Alimi says their process using open banking is more secure – customers don’t have to send copies of important documents like with traditional lenders – and faster.

Keeping abreast of regulations and wellness checks has also been important as peer-to-peer lending regulations may be stricter in French law. For example, Finfrog needs to investigate Know your customer creditworthiness (KYC) for the first euro borrowed, while banks can usually lend up to €1,000 without any KYC checks.

Olympe Leflambe, MANGOPAY’s compliance manager, adds that she has developed a payment solution that meets the specific challenges of marketplaces and platforms.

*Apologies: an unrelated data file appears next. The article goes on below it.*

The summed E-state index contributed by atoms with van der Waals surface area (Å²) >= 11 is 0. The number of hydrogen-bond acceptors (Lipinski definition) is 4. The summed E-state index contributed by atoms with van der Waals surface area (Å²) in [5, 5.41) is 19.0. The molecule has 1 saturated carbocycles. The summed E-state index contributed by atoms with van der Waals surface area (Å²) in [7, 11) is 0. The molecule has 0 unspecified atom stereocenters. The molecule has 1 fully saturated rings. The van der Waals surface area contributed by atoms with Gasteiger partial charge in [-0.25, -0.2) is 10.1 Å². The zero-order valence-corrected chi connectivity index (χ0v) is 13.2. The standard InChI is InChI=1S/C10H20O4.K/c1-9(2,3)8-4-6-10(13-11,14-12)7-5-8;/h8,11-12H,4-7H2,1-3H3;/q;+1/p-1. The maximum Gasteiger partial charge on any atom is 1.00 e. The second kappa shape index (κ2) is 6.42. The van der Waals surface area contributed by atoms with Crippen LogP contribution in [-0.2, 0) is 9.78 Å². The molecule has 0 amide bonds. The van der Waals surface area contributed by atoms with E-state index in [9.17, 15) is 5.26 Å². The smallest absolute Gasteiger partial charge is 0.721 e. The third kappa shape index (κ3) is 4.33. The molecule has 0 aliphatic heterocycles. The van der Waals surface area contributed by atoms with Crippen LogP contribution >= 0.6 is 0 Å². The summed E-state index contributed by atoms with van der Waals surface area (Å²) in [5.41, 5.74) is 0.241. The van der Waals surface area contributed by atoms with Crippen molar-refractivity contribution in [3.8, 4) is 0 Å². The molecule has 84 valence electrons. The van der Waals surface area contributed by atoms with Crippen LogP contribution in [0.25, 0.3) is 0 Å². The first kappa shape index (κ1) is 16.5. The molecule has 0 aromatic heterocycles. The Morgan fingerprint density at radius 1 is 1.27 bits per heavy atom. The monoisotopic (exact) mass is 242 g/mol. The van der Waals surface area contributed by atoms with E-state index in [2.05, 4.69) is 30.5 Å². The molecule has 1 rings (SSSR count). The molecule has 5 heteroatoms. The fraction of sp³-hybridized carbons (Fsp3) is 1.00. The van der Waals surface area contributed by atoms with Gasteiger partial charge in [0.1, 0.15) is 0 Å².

“Unlike traditional e-commerce sites, these players have very specific needs in terms of managing their payment flows,” she explains. “As well as regulatory requirements related to third-party collections.”

Yescapa

Founded in 2012, Yescapa facilitates peer-to-peer rental of motorhomes and recreational vehicles. Operating in seven European countries, it has more than 800,000 users and access to 15,000 vehicles.

Offering the right means of payment is crucial”

Now, Yescapa integrates more professional leasing companies into its platform. Benoit Panel, its CEO and co-founder, explains that this is due to an increased interest in slow tourism on the continent and a desire to turn their “competitors into partners” in a fragmented market.

According to Panel, the company’s existing partnerships are integral to creating an effective marketplace. Whether providing the right insurance for both parties or facilitating a smooth and efficient payment solution – which it does through MANGOPAY’s white label solution – the use of partnerships to cover functions apart from the immediate functionality of the platform can help retain users.